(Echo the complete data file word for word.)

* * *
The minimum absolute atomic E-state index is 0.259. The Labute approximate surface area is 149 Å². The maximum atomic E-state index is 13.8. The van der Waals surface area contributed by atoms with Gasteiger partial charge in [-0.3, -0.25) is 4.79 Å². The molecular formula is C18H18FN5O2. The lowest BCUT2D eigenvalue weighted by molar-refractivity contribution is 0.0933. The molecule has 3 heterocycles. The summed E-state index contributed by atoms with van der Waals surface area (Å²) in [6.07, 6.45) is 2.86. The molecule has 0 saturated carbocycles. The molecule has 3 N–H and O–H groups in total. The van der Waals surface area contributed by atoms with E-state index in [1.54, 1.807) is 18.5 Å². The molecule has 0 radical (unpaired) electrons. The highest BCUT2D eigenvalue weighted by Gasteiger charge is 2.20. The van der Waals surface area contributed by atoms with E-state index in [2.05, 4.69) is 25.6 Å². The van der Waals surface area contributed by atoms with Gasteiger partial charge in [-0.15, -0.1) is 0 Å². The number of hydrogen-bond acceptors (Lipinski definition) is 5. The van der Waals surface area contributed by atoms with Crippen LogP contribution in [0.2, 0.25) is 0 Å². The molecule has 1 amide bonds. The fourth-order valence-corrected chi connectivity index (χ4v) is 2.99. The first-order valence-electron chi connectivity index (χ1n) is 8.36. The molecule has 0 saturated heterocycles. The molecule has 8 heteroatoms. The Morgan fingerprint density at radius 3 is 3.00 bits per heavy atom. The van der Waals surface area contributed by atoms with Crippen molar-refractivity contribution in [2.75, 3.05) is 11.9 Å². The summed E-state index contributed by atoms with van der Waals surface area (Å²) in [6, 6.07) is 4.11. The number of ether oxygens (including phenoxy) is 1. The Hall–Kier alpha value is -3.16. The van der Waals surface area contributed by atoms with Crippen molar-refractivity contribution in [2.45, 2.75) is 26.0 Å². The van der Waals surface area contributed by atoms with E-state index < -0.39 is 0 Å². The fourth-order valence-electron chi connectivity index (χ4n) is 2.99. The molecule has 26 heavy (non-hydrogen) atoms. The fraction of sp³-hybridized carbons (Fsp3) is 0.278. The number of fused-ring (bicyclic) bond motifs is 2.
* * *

The minimum absolute atomic E-state index is 0.259. The Labute approximate surface area is 149 Å². The maximum atomic E-state index is 13.8. The van der Waals surface area contributed by atoms with Gasteiger partial charge in [-0.3, -0.25) is 4.79 Å². The molecular formula is C18H18FN5O2. The lowest BCUT2D eigenvalue weighted by molar-refractivity contribution is 0.0933. The molecule has 3 heterocycles. The summed E-state index contributed by atoms with van der Waals surface area (Å²) in [6.07, 6.45) is 2.86. The molecule has 0 saturated carbocycles. The molecule has 3 N–H and O–H groups in total. The van der Waals surface area contributed by atoms with E-state index in [1.54, 1.807) is 18.5 Å². The molecule has 0 radical (unpaired) electrons. The highest BCUT2D eigenvalue weighted by Gasteiger charge is 2.20. The van der Waals surface area contributed by atoms with E-state index in [2.05, 4.69) is 25.6 Å². The van der Waals surface area contributed by atoms with Gasteiger partial charge in [-0.15, -0.1) is 0 Å². The number of hydrogen-bond acceptors (Lipinski definition) is 5. The van der Waals surface area contributed by atoms with Crippen LogP contribution in [0.2, 0.25) is 0 Å². The molecule has 1 amide bonds. The fourth-order valence-corrected chi connectivity index (χ4v) is 2.99. The first-order valence-electron chi connectivity index (χ1n) is 8.36. The molecule has 0 saturated heterocycles. The molecule has 8 heteroatoms. The Morgan fingerprint density at radius 3 is 3.00 bits per heavy atom. The van der Waals surface area contributed by atoms with Crippen molar-refractivity contribution in [2.75, 3.05) is 11.9 Å². The summed E-state index contributed by atoms with van der Waals surface area (Å²) in [6, 6.07) is 4.11. The number of ether oxygens (including phenoxy) is 1. The Hall–Kier alpha value is -3.16. The van der Waals surface area contributed by atoms with Crippen molar-refractivity contribution in [2.45, 2.75) is 26.0 Å². The van der Waals surface area contributed by atoms with E-state index < -0.39 is 0 Å². The fourth-order valence-electron chi connectivity index (χ4n) is 2.99. The molecule has 26 heavy (non-hydrogen) atoms. The fraction of sp³-hybridized carbons (Fsp3) is 0.278. The number of fused-ring (bicyclic) bond motifs is 2.